The Irresistible and Mind-blowing Wave of Nacera Belaza
Review by Yann Perreau
It starts with a music loop, a hypnotic sound that fills REDCAT’s darkened theater. From this obscurity forms slowly emerge, four bodies turning on themselves, as if in a trance. They are dancing to the beats and the whispers of this repeating sound. They seem to be the music. They turn on themselves—sometimes uniformly, sometimes apart—as if each of them had found a specific axis to twist around. Hips, backs, heads, and necks wildly circle from top to bottom and bottom to top. Arms, hands, and fingers gracefully follow the general movement, drawing invisible shapes in the air. At this stage, the audience is concentrated. Everyone is mesmerized, barely breathing. L’Onde (The Wave) by Nacera Belaza grabs you by the guts. A wave is being created in front of your eyes by these dancers, getting bigger and bigger as it goes back and forth. At the same time, it is moving on a parallel plane. The dancers are on their backs, barely lit by a ray of light from the ceiling. Then it’s dark for five seconds, and they are right there, just before you. How could they have moved so quickly while still immersed in their movement?
Inspired by the ritualistic dances of Algeria, where Belaza was born in 1969, L’Onde is probably the most personal of her creations to date. Moved to France when she was five, she taught herself to dance, she explains, as a means to unravel the complexity of a dual cultural background and to liberate her body from cultural constraints. Belaza describes her work as her inner journey, an “introspective vertical dive.”* Dance is, first, self-discipline. Patience and rigor are required, but also authenticity. The body, the gestures, the breathing can’t lie. If you’re not sincere, it won’t work. “To free yourself,” she says, “you must be right, accurate, and precise. You must defy complacency and seduction.”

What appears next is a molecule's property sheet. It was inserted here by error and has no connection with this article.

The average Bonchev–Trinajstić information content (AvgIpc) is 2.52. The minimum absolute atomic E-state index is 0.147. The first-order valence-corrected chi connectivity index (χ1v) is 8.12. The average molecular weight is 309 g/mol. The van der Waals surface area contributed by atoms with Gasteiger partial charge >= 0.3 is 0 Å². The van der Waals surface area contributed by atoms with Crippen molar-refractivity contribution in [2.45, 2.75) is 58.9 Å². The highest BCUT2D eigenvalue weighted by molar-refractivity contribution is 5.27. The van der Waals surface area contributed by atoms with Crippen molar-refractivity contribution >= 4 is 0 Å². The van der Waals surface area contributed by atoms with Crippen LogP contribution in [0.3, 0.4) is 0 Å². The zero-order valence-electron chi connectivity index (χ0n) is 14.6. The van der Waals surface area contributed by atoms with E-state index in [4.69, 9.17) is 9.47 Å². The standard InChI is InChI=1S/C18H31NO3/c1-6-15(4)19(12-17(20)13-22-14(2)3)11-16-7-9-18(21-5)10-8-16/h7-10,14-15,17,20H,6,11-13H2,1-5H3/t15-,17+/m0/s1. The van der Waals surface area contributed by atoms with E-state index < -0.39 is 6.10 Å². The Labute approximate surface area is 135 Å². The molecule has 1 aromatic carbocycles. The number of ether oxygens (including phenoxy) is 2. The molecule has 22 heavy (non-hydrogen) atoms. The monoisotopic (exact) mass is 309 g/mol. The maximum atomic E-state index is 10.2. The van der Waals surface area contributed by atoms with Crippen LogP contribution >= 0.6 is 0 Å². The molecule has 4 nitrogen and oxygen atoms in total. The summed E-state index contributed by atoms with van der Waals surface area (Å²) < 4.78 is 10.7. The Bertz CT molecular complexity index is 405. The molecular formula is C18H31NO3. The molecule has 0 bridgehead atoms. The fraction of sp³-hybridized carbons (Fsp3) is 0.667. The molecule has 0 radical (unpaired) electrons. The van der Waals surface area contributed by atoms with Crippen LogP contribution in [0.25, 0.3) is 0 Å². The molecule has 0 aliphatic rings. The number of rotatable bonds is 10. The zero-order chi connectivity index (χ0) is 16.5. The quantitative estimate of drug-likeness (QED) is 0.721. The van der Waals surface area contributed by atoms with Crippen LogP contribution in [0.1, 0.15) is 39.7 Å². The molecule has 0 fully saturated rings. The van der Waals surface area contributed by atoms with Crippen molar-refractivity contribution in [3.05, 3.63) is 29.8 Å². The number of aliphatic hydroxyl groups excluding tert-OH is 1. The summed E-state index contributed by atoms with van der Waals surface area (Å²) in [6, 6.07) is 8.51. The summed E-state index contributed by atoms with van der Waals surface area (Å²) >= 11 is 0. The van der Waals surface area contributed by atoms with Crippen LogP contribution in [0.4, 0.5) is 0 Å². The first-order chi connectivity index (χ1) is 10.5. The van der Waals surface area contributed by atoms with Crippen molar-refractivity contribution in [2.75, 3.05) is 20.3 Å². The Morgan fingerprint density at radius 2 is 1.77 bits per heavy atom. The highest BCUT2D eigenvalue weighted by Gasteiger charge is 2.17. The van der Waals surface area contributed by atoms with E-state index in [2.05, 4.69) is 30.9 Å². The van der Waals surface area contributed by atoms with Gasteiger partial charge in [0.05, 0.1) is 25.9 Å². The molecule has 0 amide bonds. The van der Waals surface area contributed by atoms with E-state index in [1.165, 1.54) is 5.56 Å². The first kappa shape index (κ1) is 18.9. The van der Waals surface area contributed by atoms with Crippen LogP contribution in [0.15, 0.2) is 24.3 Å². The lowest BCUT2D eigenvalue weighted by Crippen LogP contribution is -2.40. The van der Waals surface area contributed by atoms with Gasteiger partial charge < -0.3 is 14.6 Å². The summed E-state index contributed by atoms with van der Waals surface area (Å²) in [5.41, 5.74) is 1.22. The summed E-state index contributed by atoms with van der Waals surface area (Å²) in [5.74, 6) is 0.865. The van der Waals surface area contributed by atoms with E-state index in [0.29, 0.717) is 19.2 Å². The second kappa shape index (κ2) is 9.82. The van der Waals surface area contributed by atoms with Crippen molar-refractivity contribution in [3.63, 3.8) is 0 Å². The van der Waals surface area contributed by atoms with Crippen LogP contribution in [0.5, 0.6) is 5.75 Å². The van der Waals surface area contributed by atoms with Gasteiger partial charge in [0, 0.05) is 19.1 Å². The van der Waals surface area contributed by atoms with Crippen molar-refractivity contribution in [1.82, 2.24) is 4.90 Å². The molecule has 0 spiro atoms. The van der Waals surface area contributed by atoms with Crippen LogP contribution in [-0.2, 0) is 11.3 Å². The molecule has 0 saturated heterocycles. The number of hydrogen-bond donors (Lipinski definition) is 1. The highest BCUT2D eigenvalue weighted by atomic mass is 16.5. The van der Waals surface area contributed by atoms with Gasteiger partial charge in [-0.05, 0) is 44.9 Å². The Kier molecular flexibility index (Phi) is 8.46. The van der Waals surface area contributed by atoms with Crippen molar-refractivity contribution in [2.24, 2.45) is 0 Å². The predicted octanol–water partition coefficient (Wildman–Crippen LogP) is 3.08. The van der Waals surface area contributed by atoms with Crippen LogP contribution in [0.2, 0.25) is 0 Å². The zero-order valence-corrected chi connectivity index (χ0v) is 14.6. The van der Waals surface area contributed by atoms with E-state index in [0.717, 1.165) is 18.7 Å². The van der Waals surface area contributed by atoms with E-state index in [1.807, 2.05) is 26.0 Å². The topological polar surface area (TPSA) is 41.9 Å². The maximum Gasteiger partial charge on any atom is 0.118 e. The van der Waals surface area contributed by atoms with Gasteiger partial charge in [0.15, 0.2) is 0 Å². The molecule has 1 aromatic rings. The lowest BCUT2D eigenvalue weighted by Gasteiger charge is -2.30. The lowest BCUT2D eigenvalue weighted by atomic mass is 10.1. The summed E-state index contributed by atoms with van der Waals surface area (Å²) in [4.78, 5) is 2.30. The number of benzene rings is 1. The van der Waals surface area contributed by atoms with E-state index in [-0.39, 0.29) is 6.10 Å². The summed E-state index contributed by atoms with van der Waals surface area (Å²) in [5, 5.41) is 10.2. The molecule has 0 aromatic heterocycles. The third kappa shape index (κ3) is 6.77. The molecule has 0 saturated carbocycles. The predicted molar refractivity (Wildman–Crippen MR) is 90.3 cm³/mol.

Belaza regularly tours in Europe, Africa, Asia, and North America, performing in festivals and venues around the world. She is an associate artist to the Théâtre National de Chaillot in Paris and the MC93 in Bobigny. In a discussion with philosopher Etienne Klein, she describes her approach.** Paradoxically, it is inertia, not movement, that she requires from her dancers: “It is a question of defusing everything that usually moves you—will, desire, etc.—to leave room for the imagination. Giving way physically and mentally, with everything we usually invest in our own body, to drive other motors.” L’Onde brings you to a parallel universe, where the “din of our existences,” as she puts it, is silenced. At the same time, you feel you could almost touch the unbearable lightness of life.
** Nacera Belaza and Etienne Klein in conversation: https://www.youtube.com/watch?v=ngiMSQUEHtk
Nacera Belaza, L’Onde (The Wave), October 19, 20, and 21, 2023, REDCAT, Los Angeles, performed by Paulin Banc, Mohammed Ech Charquaouy, Océane Valence, and Belaza.
Choreography, sound design, and light design by Nacera Belaza.
Photographs (4) by Angel Origgi, courtesy and © the photographer and REDCAT.